Many disputes about fences can arise when homeowners do not understand fence laws in California about installing and placing fences on their property. Unfortunately, rules about fence placement, fence height, and property lines can be pretty confusing and cumbersome to read and understand for the average homeowner.
To help you learn more about each state’s regulations about fencing, we’ve written an article to briefly describe the highlights of what you need to know before installing your new fence. Please note that this article should not replace professional legal advice but merely inform you of publicly available information for your state.
As Robert Frost famously observed, “good fences make good neighbors.” Of course, this is only true if you’re following your state’s ordinances and regulations for fences. If you’re not in compliance, your fence will be a source of frustrating fence disputes with your otherwise friendly neighbors.
Fence Laws In California: A Quick Overview
Under California’s Building Code, you must obtain a permit before building a fence that will be over 6 feet tall unless the top 2 feet of the fence will be barbed wire. For a front yard fence, the maximum height is 42 inches. For a backyard fence, the maximum height is 72 inches. If you’re sharing a fence with a neighbor, your fence must be a minimum of 60 inches high and be free of gaps that a small child might pass through.
California homeowners must also have a fence around any pool that is deeper than 18 inches. Additionally, the pool fence must have a self-closing and self-latching gate, with the release mechanisms placed at least 54 inches high from the ground.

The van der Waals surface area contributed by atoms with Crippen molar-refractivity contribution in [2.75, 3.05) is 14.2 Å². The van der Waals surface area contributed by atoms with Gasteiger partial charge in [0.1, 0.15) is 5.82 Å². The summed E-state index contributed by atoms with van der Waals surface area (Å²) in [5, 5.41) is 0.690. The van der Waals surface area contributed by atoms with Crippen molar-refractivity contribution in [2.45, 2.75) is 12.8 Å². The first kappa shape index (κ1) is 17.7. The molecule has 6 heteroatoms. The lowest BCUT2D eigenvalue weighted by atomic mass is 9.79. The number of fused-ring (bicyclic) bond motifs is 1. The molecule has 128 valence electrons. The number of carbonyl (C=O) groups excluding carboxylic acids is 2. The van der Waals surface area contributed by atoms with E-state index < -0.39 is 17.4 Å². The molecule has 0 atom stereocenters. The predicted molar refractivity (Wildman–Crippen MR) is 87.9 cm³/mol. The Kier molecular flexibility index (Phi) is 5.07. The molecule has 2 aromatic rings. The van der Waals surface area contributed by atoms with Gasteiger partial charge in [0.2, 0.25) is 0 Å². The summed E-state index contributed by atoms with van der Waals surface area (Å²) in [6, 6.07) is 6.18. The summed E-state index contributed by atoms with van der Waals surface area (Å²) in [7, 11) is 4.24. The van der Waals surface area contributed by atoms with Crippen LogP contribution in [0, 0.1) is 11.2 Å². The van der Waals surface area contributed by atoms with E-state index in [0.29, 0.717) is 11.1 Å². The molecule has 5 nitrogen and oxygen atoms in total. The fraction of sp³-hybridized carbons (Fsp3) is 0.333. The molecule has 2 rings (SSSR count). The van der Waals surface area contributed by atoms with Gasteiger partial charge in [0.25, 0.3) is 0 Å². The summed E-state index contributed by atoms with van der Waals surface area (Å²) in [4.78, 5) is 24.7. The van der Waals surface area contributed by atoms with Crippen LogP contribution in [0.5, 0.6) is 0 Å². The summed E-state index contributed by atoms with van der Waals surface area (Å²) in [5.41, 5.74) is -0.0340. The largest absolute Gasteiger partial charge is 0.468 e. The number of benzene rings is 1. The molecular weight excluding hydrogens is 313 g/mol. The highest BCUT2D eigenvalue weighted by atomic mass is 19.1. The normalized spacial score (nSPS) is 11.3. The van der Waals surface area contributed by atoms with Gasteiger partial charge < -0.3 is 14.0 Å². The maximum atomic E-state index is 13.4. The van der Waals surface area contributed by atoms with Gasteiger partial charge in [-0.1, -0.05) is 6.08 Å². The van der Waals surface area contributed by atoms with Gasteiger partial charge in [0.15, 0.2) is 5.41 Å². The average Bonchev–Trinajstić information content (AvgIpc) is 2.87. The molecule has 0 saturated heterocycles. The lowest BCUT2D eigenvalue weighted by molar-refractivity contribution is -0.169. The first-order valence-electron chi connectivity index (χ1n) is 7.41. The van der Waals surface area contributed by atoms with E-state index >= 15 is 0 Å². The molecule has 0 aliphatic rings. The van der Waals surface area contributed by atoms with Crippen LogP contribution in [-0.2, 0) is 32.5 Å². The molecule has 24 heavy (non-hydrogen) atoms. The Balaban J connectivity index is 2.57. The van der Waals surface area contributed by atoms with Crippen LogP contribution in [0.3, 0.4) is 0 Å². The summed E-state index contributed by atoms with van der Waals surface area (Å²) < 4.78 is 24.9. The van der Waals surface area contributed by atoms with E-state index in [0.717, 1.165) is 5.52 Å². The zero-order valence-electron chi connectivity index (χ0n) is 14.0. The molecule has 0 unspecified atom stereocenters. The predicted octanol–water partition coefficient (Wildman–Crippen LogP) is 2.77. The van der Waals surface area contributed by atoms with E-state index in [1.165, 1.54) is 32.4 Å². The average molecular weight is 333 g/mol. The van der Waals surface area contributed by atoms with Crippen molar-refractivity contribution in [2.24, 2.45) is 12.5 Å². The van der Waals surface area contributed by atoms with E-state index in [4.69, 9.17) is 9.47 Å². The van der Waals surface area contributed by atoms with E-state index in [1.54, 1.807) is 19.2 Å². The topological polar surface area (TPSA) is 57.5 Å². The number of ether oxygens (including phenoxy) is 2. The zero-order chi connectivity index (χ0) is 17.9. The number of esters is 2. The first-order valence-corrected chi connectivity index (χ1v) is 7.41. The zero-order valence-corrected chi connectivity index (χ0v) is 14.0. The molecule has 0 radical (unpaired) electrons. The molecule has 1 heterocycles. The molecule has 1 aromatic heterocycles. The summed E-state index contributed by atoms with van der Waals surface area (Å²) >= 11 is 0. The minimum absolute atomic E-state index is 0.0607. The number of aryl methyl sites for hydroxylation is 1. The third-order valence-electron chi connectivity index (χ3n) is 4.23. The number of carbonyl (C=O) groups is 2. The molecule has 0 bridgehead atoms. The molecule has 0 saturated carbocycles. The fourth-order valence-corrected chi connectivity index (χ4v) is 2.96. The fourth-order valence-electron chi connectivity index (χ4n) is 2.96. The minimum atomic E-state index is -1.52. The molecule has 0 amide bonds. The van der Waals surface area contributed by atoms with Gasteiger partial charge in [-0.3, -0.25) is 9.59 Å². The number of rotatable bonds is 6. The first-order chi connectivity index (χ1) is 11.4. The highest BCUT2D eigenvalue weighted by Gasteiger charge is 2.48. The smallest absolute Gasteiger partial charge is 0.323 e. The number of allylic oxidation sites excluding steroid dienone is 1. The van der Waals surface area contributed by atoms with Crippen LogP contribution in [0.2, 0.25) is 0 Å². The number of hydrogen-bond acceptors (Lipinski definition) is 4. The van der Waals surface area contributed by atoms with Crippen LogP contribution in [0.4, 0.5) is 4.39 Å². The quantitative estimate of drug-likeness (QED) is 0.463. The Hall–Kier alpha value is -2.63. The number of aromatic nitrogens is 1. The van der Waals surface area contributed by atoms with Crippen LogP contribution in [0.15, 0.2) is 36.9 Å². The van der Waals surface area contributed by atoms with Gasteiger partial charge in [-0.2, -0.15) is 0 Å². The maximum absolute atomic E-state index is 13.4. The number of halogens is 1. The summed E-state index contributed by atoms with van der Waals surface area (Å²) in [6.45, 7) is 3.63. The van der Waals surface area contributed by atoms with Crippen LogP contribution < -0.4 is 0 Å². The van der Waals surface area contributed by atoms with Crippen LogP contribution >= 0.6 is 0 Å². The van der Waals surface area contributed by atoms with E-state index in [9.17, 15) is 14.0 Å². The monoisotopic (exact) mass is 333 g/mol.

The California Good Neighbor Fence Law
Part of California fence law, California Civil Code 841, describes the rights and responsibilities of those who share a fence along a mutual boundary line. While each neighbor may only see one side of the fence, this particular portion of California law outlines basic etiquette that each neighbor must uphold.
Under this fence law, anyone who plans to conduct maintenance or replacement of a shared fence must inform all impacted property owners at least 30 days in advance. This is because adjoining landowners are equally responsible for the costs of construction, maintenance, and any needed replacement of the fence.
If you’re planning on building or replacing a shared fence, you must send a letter to the other impacted homeowners. This letter is known as a good neighbor fence letter and should include:
- A description of the problem: This helps them understand why you’re building, fixing, or replacing the fence.
- A solution to the problem: A clear explanation of how your action will correct the problem.
- The timeline: Explain how long the repair or replacement will take and what they can expect.
- Space for signatures: Include your signature and the date and leave room for their signature.
Common Questions About California Fence Laws & Fence Disputes
There are many questions that California homeowners may have about their rights and responsibilities for a shared fence, from how to handle a shared fence to how to ensure property lines are accurate. Below, we’ve answered some of the top questions about California fence laws and also answered common reasons for California fence disputes.
Does home insurance cover the repair and replacement costs for my fence?
In most cases, home insurance covers fences, classifying them as “other structures.” Under a home insurance policy, “other structures” will be covered at 10% of your dwelling coverage amount. This means that if your home is insured for $250,000, your fence will have $25,000 toward your repairs or replacement costs. Often, though, your insurance company will only pay for your portion of the shared fence, which means you’ll need to have each property owner agree, in writing, about the details of your shared responsibility, including ownership percentages and costs.
Under what circumstances are adjoining landowners not required to pay for fence costs?
Generally, a fence shared by two or more landowners will require those owners to equitably share the costs for building, maintaining, or replacing the fence. However, there are certain clauses that exempt an owner from sharing the fence costs:
- The neighbor can prove that the fence has less benefit for them.
- The fence costs are unreasonable or excessive.
- The neighbor cannot afford to pay their equal share due to financial hardship.
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